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Reviewed by:
  • Hard Times in the Hometown: A History of Community Survival in Modern Japan by Martin Dusinberre
  • Brian Platt (bio)
Hard Times in the Hometown: A History of Community Survival in Modern Japan. By Martin Dusinberre. University of Hawai‘i Press, Honolulu, 2012. xiv, 247 pages. $55.00.

This original, engaging book is a history of Kaminoseki, a coastal town on Japan’s Inland Sea. One can appropriately call it a work of local history, but it occupies a unique position among the various books on Japan that fit in that methodological category. Most works in that category have focused on a particular locale in order to illuminate a specific historical development—social conflict, economic development, education, and so on. More recently, historians such as Simon Partner and Gail Lee Bernstein have written local histories that take the individual or household as the unit of analysis, telling life stories in order to highlight key themes in the historiography and put a human face on the broader narrative of modern Japan.1 Dusinberre takes a different tack, however, focusing on a community as a whole and narrating its history over a long period, from the Tokugawa era to the present.

This story of “community survival,” as Dusinberre puts it in the subtitle of the book, begins with a portrait of a glorious past during the Tokugawa era. Though Kaminoseki was physically remote from the center of economic and political power at the time, Dusinberre emphasizes that it was no backwater. Due to its position as a stopping point for both Korean embassies and powerful daimyō heading to Edo on alternate attendance, it was a relatively cosmopolitan place. Moreover, for Kaminoseki the Tokugawa period was a time of economic vigor. The opening of a “western circuit” by which rice [End Page 123] from Japan’s northeastern region could be shipped to Osaka via the Inland Sea generated a range of economic opportunities for local residents. As a result, during the second half of the Tokugawa period, a growing proportion of Kaminoseki’s population turned partly or wholly to by-employments for their livelihoods—a development that, in Thomas C. Smith’s formulation,2 put the region on the cutting edge of Japan’s economic modernization. Finally, Kaminoseki was in Chōshū domain, and Dusinberre shows how the community’s ties to the anti-bakufu movement gave it a supporting role in the Meiji Restoration. Dusinberre thus positions Tokugawa-era Kaminoseki at the vanguard of a whole range of proto-modern developments.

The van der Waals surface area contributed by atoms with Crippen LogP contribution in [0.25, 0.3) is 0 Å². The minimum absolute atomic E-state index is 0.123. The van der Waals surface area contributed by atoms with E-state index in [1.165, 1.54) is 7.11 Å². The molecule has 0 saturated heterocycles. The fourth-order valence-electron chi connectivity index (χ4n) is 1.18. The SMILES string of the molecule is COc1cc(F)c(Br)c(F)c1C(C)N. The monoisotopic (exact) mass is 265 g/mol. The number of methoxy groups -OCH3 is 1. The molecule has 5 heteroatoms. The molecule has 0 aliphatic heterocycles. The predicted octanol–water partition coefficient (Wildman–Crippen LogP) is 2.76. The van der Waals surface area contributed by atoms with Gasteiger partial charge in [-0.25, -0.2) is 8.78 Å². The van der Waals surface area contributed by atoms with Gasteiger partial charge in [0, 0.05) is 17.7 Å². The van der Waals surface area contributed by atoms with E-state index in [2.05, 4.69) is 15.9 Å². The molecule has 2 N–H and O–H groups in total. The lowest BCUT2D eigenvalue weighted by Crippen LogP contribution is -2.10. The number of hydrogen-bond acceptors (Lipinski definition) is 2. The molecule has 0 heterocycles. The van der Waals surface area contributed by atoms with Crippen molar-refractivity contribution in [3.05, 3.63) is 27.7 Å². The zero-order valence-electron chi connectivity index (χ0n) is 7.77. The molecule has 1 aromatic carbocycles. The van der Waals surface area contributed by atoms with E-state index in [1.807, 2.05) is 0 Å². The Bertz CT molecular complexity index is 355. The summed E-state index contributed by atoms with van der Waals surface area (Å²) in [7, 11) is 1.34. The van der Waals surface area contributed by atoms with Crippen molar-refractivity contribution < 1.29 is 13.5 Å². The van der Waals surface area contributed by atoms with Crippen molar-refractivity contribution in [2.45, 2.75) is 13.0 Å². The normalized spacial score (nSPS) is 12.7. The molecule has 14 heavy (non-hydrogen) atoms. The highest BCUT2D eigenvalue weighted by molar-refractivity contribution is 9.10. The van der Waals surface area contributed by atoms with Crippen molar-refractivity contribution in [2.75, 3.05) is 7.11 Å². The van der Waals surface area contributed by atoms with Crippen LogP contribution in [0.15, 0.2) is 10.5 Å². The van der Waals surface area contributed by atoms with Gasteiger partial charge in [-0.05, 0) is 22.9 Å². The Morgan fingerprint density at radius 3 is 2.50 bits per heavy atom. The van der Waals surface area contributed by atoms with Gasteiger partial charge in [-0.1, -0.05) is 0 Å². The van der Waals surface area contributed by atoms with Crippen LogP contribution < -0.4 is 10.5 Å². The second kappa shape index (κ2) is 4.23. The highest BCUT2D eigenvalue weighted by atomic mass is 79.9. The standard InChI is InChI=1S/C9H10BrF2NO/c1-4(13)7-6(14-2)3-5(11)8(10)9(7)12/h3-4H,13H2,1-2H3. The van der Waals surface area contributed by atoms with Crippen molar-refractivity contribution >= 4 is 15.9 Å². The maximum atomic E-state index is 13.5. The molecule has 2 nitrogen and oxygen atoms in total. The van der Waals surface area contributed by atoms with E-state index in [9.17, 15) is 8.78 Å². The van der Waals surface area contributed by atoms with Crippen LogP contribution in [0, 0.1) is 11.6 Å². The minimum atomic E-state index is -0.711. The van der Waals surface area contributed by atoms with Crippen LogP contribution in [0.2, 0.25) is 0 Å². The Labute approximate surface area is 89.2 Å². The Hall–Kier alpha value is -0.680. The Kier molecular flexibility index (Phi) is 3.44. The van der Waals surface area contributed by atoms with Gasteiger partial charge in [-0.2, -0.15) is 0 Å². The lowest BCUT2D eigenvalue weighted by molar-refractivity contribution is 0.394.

The next section of the book, which focuses on the Tokugawa-Meiji transition in Kaminoseki, offers a pause in the narrative. Dusinberre’s emphasis in this section is on the continuity in Kaminoseki’s leadership and social structure across the early modern–modern divide. Other scholars of the Tokugawa-Meiji transition have developed this point at some length. Partner, Bernstein, and William Steele,3 for example, have tracked elite families across the nineteenth century and have examined the strategies by which they maintained their status—sometimes by taking advantage of new economic opportunities, and sometimes by investing in other forms of capital in order to make up for a decline in their economic position. Dusinberre addresses this issue as well, but his greater contribution lies in his efforts to trace out how premodern, hierarchical social networks in Kaminoseki continued to shape local life in the modern and contemporary periods. For example, he examines the kanmai festival, a centuries-old Shintō ritual in Kaminoseki, to show how political and economic leadership in the community was rooted in historical narratives and ritual practice. He also demonstrates how the relationships forged under the kabu-uchi system of shared land ownership in the Tokugawa era continued to shape patterns of local social cooperation (business ties, marriage choices, etc.) throughout the twentieth century. His points about the multistranded nature of local political authority and the persistence of hierarchical social networks will be familiar to historians, but Dusinberre’s knowledge of the people and places in Kaminoseki enables him to develop these points with remarkable specificity and richness.

As Dusinberre turns his attention to the late nineteenth and twentieth centuries, he traces the persistence of these...